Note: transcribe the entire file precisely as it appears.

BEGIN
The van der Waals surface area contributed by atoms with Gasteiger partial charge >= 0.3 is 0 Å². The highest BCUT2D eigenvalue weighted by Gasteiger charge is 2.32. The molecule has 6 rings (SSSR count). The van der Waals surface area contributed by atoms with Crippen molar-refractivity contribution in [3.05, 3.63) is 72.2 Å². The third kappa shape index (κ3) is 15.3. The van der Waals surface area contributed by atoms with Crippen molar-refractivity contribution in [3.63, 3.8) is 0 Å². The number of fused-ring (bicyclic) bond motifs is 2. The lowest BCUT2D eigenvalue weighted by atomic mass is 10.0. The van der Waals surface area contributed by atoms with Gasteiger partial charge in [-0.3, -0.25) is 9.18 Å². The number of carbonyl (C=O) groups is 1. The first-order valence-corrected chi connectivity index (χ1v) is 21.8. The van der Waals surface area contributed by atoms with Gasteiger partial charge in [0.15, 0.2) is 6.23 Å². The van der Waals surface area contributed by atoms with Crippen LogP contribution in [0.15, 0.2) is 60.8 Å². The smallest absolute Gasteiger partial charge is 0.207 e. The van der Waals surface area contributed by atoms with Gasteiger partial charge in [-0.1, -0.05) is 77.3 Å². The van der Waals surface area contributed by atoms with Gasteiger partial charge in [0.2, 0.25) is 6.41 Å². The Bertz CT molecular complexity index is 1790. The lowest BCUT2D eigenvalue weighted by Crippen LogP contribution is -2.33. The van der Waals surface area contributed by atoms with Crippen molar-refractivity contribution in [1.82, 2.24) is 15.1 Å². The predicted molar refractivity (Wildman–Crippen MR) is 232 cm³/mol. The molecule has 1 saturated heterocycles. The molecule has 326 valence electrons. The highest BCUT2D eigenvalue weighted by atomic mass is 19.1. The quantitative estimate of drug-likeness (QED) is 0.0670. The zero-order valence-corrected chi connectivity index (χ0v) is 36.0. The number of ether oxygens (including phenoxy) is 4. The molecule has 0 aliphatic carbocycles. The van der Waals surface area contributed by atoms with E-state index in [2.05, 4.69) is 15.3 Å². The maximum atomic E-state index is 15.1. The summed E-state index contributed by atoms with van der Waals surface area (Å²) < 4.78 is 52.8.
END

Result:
The van der Waals surface area contributed by atoms with Gasteiger partial charge >= 0.3 is 0 Å². The highest BCUT2D eigenvalue weighted by Gasteiger charge is 2.32. The molecule has 6 rings (SSSR count). The van der Waals surface area contributed by atoms with Crippen molar-refractivity contribution in [3.05, 3.63) is 72.2 Å². The third kappa shape index (κ3) is 15.3. The van der Waals surface area contributed by atoms with Crippen molar-refractivity contribution in [3.63, 3.8) is 0 Å². The number of fused-ring (bicyclic) bond motifs is 2. The lowest BCUT2D eigenvalue weighted by atomic mass is 10.0. The van der Waals surface area contributed by atoms with Gasteiger partial charge in [-0.3, -0.25) is 9.18 Å². The number of carbonyl (C=O) groups is 1. The first-order valence-corrected chi connectivity index (χ1v) is 21.8. The van der Waals surface area contributed by atoms with Gasteiger partial charge in [0.15, 0.2) is 6.23 Å². The van der Waals surface area contributed by atoms with Crippen LogP contribution in [0.15, 0.2) is 60.8 Å². The smallest absolute Gasteiger partial charge is 0.207 e. The van der Waals surface area contributed by atoms with Gasteiger partial charge in [-0.1, -0.05) is 77.3 Å². The van der Waals surface area contributed by atoms with Gasteiger partial charge in [0.2, 0.25) is 6.41 Å². The Bertz CT molecular complexity index is 1790. The lowest BCUT2D eigenvalue weighted by Crippen LogP contribution is -2.33. The van der Waals surface area contributed by atoms with Crippen molar-refractivity contribution in [1.82, 2.24) is 15.1 Å². The predicted molar refractivity (Wildman–Crippen MR) is 232 cm³/mol. The molecule has 1 saturated heterocycles. The molecule has 326 valence electrons. The highest BCUT2D eigenvalue weighted by atomic mass is 19.1. The quantitative estimate of drug-likeness (QED) is 0.0670. The zero-order valence-corrected chi connectivity index (χ0v) is 36.0. The number of ether oxygens (including phenoxy) is 4. The molecule has 0 aliphatic carbocycles. The van der Waals surface area contributed by atoms with E-state index in [2.05, 4.69) is 15.3 Å². The maximum atomic E-state index is 15.1. The summed E-state index contributed by atoms with van der Waals surface area (Å²) < 4.78 is 52.8.